A prescription change can result from age, vision problems, changing symptoms, or eye disease. Significant changes in eyeglass prescriptions can occur in adults and children.
A significant change in eyeglass prescription typically refers to a large enough difference that it affects your vision and how you see. It could mean an increase in the strength of your eyeglass prescription or a change in the type of lens you need.
How Do Eyeglass Prescriptions Work?
Eyeglass prescriptions consist of several numbers and abbreviations that describe the type and strength of lenses needed to correct your specific vision problem.
Here is a brief overview of eyeglass prescription indications:
- Sphere: Indicates the amount of lens power you need to correct nearsightedness (negative) or farsightedness (positive). The larger the number, the stronger the lens power. For example, a prescription of -2.50 indicates a stronger lens power than a prescription of -1.50.
- Cylinder: Refers to the amount of lens power you need to correct astigmatism. The cylinder power is a number preceded by a “C” or “CYL.”
- Axis: Expressed as a number from 0–180, it specifies the direction of the astigmatism correction in your eyeglass lens.
- Prism: This refers to a lens power used to correct problems with eye alignment, such as double vision.
- PD: Pupillary distance is the distance between the centers of your pupils and determines the correct positioning of your eyeglass lenses in relation to your pupils.
What Can Cause a Change in Eyeglass Prescription
Prescription changes in children occur because their eyes continue to grow until they are around 20 years old. However, our eyes continue to undergo age-related changes even as adults.
Some factors that can cause significant changes in eyeglass prescription include:
As you get older, your eyesight may naturally change due to age-related issues. After 40, your eyes can lose the ability to focus (presbyopia). After 60, it becomes more common to experience deteriorating eye health and vision issues, such as:
These changes may require wearing eyeglasses or contacts with a different prescription.
Myopia: Or nearsightedness, is a condition in which you can see objects up close clearly, but those in the distance appear blurry. Myopia, usually corrected with eyeglasses or contacts, is indicated by negative lens power.
Hyperopia: Or farsightedness, is a condition in which you can see objects in the distance clearly, but close-up ones appear blurry. Hyperopia, usually corrected with eyeglasses or contacts, is indicated by positive lens power.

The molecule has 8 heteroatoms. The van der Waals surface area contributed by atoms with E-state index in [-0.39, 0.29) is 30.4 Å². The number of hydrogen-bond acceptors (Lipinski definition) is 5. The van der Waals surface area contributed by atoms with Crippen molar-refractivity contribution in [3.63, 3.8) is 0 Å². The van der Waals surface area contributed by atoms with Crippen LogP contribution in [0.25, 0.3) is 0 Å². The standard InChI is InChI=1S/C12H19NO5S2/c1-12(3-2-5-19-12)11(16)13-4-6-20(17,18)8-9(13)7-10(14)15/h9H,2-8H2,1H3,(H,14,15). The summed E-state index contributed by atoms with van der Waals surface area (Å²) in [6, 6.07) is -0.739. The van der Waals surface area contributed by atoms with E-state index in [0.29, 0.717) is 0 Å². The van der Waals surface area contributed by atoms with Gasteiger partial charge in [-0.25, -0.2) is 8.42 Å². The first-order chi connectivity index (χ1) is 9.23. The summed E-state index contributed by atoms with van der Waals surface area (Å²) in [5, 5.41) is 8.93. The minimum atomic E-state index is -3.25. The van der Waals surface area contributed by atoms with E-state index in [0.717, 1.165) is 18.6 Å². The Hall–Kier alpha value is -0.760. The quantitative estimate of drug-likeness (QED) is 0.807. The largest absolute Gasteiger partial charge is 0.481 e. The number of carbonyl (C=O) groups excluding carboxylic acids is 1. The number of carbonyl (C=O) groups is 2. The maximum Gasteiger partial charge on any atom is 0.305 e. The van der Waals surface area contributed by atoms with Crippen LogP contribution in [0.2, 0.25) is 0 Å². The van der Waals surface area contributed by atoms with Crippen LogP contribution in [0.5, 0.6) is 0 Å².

Astigmatism: With astigmatism, the cornea (front surface of your eye) is shaped more like an oval than a sphere. Astigmatism, usually corrected with eyeglasses or contacts, requires cylindrical lens power.
Certain health conditions, such as diabetes and high blood pressure, can affect your eyesight and may lead to a change in your eyeglass prescription. For example, in diabetes, as your blood sugar fluctuates, diabetes can change your eyeglass prescription.
Diabetes also increases your risk of developing glaucoma, cataracts, diabetic retinopathy, and diabetic macular edema. Having annual diabetic eye exams and controlling blood sugar can help prevent further complications.
High blood pressure can damage the blood vessels in the retina, the light-sensitive tissue at the back of the eye, where images focus and lead to vision changes.
An eye injury, such as a blow, cut, foreign material, or chemical splash, can cause changes to your eyes and vision. The injury can affect the shape of your eye or cause damage to the eye’s structures and this may lead to a change in prescription.
Some women experience fluid retention during pregnancy that can change the thickness and shape of the cornea. It can lead to temporary vision changes in eyeglass prescription, which may resolve after pregnancy.
Some medications, such as corticosteroids, can affect your eyes and vision in various ways. It’s important to discuss any medications you are taking with your eye doctor, as they can advise you on any potential effects on your vision.
Proactive steps, such as regular eye exams and reaching out to your eye doctor as soon as you notice changes in your vision, can help protect your eyes and help prevent conditions from progressing.
Protect Your Vision with the Correct Prescription
We can help you determine the best action and treatment plan and recommend the correct eyeglasses prescription to meet your vision and ocular needs.